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Last Updated: Monday, 27 November 2006, 03:38 GMT
RSPB warning over EU bird numbers
The UK has less than 1% of the EU's population of corncrakes
The newest members of the EU must learn from the UK's mistake of endangering farmland birds with intensive farming methods, the RSPB warns.

A BirdLife International report shows that nine of the countries that joined in 2004 have an abundance of farmland birds under threat elsewhere in Europe.

That is because of their large areas of low-intensity farmland, the RSPB says.

It is urging the nine - largely from central and eastern Europe - to use EU payments to maintain numbers.

Special payments are available to help governments preserve countryside as well as wildlife-friendly farming methods.

Payments in the UK and elsewhere in the EU are also available to farmers trying to restore populations of wildlife under threat or close to extinction because of modern methods.

Wildlife-friendly payments are available to UK farmers for measures including:
Mowing meadows late allowing ground nesting birds to flourish
Restoration of landscape elements such as hedgerows
Targeting endangered species with the necessary mix of crops

The report shows that nine of the member states that joined in 2004 - Cyprus, the Czech Republic, Estonia, Hungary, Latvia, Lithuania, Poland, Slovakia and Slovenia - are home to 98% of the EU's imperial eagles, 92% of its corncrakes, 73% of its white storks and 55% of its roller population.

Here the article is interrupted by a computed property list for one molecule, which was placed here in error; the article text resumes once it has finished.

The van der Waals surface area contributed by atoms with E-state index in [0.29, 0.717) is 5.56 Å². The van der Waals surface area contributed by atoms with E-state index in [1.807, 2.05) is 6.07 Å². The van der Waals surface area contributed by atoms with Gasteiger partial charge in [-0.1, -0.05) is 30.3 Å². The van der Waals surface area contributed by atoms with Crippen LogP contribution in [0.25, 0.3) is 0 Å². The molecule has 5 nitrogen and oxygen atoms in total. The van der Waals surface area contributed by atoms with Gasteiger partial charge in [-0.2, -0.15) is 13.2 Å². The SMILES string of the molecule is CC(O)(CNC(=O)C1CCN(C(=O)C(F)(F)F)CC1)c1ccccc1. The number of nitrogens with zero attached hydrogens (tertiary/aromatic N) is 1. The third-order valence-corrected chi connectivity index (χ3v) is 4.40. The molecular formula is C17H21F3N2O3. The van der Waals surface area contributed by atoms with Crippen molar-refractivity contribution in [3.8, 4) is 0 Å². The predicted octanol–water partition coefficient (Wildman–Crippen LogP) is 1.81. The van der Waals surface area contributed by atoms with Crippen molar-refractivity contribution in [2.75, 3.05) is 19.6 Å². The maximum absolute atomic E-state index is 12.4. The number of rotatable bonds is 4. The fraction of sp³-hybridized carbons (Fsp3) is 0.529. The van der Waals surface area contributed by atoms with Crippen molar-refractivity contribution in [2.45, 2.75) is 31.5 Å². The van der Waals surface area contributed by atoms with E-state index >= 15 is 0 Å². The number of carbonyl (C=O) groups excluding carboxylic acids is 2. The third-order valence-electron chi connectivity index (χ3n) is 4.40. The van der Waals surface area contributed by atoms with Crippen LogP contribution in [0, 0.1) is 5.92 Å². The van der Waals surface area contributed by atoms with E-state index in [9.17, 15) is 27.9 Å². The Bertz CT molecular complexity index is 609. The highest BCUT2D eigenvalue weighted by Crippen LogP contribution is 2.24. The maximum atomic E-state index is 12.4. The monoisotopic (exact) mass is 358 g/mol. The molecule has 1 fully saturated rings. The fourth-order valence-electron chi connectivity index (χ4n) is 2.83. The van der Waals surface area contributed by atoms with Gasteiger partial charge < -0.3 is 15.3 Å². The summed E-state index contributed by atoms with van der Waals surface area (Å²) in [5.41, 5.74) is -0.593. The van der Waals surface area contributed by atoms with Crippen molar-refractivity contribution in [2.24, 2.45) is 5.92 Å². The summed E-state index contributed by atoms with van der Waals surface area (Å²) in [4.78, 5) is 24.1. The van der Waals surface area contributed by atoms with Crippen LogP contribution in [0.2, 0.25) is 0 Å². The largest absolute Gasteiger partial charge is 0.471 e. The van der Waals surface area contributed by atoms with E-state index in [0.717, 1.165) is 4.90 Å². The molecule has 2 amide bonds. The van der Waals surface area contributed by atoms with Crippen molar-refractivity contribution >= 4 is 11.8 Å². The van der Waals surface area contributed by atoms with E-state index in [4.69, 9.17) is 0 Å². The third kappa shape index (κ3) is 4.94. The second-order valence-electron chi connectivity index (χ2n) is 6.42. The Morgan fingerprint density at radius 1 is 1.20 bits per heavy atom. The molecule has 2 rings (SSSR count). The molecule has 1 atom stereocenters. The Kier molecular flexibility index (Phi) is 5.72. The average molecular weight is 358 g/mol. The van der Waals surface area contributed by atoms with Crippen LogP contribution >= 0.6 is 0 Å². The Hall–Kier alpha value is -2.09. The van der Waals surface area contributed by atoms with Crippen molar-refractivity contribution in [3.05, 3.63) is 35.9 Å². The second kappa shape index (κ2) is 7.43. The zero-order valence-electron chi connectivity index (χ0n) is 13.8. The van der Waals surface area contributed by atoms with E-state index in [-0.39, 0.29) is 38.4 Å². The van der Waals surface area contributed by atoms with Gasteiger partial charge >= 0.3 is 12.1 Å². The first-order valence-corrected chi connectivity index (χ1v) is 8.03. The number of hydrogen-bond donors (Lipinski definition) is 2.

Poland, which accounts for 10% of all the EU's agricultural land, has more than a quarter of the union's corncrakes.

By comparison, the UK has less than 1% of the EU's population of corncrakes.

'Care invested'

The RSPB's Mark Avery said: "Those countries which have most recently joined the EU have brought with them a wealth of wildlife including healthy populations of species which have declined markedly elsewhere in Europe, including the UK.

"Some of these species, like the corncrake, are only just beginning to recover in Britain, thanks to government-funded wildlife-friendly farming schemes and the care invested in their future by groups like the RSPB."

Now that the EU's Common Agricultural Policy governed farming in the nine countries, their "wealth of wildlife" was "increasingly threatened by agricultural intensification and land abandonment", he added.

"We would urge them to use European funds to keep their natural treasures while they still can," he said.

"This approach will also help ensure the economic and social wellbeing of farmers too."

Alarm sounded for farmland birds
18 Aug 06 |  Science/Nature

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